World’s Fair: Kodak 1964 World’s Fair Camera

In preparation for tomorrow’s 50th anniversary celebration of the New York World’s Fair I am gathering my gear.


I will be photographing this event using the camera designed by Kodak specially for the 1964 World’s Fair.


 I even purchased film from the 1960’s to go along with the camera.


Tomorrow, I will be traveling back in time with my camera to 1964 .  Nbravokodakwf3

It isn’t everyday I peel open a box of film that was made 50 years ago.


This will be my first time shooting 127 film.


Pretty groovy right?

Have you shot 127 film before? Any advice? Thoughts?

UPDATE: Before writing this post, I emailed the previous owner of the camera with a few questions, the most important question being, “where did you get the camera?”

So the story goes a little something like this:

In 1964 her grandparents went to the New York World’s Fair. During the fair, they purchased the 1964 Kodak World’s Fair camera pictured above. When they returned to Virginia, they gave the camera as a present to their 12 year-old granddaughter. She used the camera for a few years and off it went into storage at her mother’s house. Recently, her mother moved and she found her camera. The camera still had some film, she processed it and then decided to sell it instead of letting it collect dust. She listed it. I found it. She was kind enough to sell the camera to me and the rest is now NYWF art history.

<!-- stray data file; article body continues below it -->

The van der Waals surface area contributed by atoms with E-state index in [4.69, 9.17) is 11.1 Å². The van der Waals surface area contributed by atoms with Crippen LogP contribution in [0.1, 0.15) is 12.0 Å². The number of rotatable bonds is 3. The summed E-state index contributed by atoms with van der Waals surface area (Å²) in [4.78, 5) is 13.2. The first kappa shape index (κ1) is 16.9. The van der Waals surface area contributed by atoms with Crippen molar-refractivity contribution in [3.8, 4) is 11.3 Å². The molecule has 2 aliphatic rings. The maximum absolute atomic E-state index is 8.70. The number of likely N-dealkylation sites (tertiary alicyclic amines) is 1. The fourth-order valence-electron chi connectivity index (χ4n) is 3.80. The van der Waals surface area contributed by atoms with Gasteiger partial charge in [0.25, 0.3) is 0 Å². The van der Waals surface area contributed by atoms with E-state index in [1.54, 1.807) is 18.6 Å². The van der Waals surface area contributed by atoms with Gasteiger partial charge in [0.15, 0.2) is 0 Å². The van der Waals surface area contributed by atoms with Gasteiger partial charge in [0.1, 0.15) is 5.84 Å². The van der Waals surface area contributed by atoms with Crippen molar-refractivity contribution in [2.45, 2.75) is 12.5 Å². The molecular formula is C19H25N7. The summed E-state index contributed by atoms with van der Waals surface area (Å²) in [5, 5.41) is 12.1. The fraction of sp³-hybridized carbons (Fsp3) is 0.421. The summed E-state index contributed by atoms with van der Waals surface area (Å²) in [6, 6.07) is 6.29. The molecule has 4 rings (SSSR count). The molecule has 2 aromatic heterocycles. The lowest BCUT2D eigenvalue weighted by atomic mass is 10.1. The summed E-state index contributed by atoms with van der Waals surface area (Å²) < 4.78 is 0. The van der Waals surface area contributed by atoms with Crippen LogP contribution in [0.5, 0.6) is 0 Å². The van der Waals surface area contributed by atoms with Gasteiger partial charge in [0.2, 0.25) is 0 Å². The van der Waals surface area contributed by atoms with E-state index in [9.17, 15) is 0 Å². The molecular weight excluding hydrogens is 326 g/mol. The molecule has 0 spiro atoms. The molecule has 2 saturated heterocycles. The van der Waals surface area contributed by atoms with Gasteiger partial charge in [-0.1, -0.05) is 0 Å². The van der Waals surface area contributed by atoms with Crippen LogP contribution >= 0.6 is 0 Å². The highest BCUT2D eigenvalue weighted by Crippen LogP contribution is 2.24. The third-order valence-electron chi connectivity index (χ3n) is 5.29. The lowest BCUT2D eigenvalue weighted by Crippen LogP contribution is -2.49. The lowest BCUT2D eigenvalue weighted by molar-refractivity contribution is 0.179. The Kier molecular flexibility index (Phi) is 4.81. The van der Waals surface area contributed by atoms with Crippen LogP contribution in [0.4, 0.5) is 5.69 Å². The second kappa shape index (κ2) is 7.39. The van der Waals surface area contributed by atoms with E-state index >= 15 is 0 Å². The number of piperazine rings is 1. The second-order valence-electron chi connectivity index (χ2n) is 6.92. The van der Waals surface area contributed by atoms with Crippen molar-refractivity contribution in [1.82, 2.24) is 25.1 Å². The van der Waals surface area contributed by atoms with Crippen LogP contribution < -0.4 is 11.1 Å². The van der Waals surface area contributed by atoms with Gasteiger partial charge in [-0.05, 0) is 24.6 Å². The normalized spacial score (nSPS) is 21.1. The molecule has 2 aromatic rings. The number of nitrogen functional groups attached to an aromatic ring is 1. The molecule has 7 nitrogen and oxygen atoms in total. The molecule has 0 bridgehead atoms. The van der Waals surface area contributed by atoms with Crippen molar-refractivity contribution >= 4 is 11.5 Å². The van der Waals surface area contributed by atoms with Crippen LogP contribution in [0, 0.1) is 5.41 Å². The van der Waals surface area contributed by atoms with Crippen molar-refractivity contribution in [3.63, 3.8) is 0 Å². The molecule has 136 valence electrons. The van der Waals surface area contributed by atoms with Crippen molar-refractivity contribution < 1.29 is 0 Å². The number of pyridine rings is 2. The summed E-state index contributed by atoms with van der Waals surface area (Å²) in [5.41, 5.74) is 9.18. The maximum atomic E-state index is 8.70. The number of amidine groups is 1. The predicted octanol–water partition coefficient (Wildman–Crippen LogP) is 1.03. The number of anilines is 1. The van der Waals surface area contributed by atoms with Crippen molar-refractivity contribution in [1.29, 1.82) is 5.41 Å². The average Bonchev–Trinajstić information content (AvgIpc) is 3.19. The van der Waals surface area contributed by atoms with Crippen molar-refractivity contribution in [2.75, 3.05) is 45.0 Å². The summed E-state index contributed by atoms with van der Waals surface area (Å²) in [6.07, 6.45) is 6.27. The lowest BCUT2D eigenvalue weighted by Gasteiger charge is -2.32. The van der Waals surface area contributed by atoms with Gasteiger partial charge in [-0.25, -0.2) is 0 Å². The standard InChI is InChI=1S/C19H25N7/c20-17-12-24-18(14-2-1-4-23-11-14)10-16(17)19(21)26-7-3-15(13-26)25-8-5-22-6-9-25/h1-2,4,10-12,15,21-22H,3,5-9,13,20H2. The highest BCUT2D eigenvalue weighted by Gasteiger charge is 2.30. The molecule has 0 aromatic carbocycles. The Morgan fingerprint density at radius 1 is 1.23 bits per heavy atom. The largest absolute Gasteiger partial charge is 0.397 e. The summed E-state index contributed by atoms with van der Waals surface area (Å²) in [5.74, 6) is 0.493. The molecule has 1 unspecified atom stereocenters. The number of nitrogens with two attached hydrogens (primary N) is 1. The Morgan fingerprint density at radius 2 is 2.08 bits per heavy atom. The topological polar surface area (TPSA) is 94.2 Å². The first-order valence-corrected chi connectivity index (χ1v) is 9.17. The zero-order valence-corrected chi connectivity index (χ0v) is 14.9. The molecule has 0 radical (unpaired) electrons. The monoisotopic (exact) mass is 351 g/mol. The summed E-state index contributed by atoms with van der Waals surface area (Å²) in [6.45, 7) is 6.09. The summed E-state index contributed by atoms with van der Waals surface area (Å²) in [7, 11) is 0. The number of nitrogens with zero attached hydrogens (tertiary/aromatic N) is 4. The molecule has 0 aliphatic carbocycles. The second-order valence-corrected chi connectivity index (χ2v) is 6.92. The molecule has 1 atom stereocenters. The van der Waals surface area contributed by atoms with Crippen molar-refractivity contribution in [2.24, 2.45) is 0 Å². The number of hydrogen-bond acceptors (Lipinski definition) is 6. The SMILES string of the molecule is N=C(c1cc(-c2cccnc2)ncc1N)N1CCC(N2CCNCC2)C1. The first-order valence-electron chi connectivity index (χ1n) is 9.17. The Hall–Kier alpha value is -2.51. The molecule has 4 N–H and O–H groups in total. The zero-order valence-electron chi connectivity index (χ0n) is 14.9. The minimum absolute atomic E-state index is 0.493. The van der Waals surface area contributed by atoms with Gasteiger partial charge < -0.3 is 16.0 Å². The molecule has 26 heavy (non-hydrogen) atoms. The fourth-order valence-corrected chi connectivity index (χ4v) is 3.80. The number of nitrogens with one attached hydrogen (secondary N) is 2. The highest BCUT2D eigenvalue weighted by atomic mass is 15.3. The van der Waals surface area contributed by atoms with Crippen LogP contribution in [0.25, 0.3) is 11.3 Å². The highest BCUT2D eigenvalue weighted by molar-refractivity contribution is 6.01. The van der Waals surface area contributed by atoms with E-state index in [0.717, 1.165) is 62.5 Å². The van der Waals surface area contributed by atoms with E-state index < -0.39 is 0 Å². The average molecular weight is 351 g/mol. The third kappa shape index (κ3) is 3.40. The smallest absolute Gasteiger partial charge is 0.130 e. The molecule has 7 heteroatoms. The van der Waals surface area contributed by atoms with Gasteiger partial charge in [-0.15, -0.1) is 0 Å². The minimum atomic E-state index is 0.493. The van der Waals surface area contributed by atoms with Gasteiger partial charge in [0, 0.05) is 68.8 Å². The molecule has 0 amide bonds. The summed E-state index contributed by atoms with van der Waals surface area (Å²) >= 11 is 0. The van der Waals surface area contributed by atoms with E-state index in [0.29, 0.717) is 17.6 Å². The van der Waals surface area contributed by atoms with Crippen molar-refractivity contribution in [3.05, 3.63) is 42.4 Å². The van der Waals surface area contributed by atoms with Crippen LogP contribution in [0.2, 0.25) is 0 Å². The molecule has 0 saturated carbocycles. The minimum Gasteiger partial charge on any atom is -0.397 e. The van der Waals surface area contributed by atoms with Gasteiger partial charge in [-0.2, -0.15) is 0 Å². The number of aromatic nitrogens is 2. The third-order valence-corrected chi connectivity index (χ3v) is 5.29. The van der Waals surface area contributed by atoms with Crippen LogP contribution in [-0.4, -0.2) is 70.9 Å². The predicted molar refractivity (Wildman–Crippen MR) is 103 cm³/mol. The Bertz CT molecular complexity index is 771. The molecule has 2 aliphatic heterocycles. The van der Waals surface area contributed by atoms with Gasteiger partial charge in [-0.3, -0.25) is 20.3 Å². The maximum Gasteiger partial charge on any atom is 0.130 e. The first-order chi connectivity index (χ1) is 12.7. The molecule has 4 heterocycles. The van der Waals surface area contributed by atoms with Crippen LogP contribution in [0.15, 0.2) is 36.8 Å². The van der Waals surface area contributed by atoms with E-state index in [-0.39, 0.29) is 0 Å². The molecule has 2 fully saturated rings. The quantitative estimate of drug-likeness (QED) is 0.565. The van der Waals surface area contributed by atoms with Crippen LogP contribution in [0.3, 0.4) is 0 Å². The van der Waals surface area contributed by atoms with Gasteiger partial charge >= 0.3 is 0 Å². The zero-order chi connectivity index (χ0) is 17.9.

5 thoughts on “World’s Fair: Kodak 1964 World’s Fair Camera

  1. Wow! I think that film was long gone even before I was born, as far as current technology goes. The earliest I remember is 110 and of course the mega-sized polaroids. Looking forward to the things the lens sees. : )

  2. Pingback: World’s Fair: 50th Anniversary | Savoring Moments

  3. 126 film I remember well, but it was designed for a basic point and shoot camera, it came in 100 and 400 speed. The largest film I ever used was 8×10, yes that is inches. I was working at Centry color lab in Rochester at the time and it was a very large (room size) land camera. They also had very large camera on rails used for duratrance film. It was a great place to work, sadly they went under, dam that digital crap.

  4. I have a few 127-Kodachrome slides from the 1964 Fair. For general shooting I loved using 127 Kodachrome and Ektachrome because it yielded larger images that still fit in a Carousel projector. I also used a lot of Agfa-chrome film as well. But that was in a time long, long ago.

  5. I was 10 yrs old when my family went to New York for the fair. I bought that camera and still have it.

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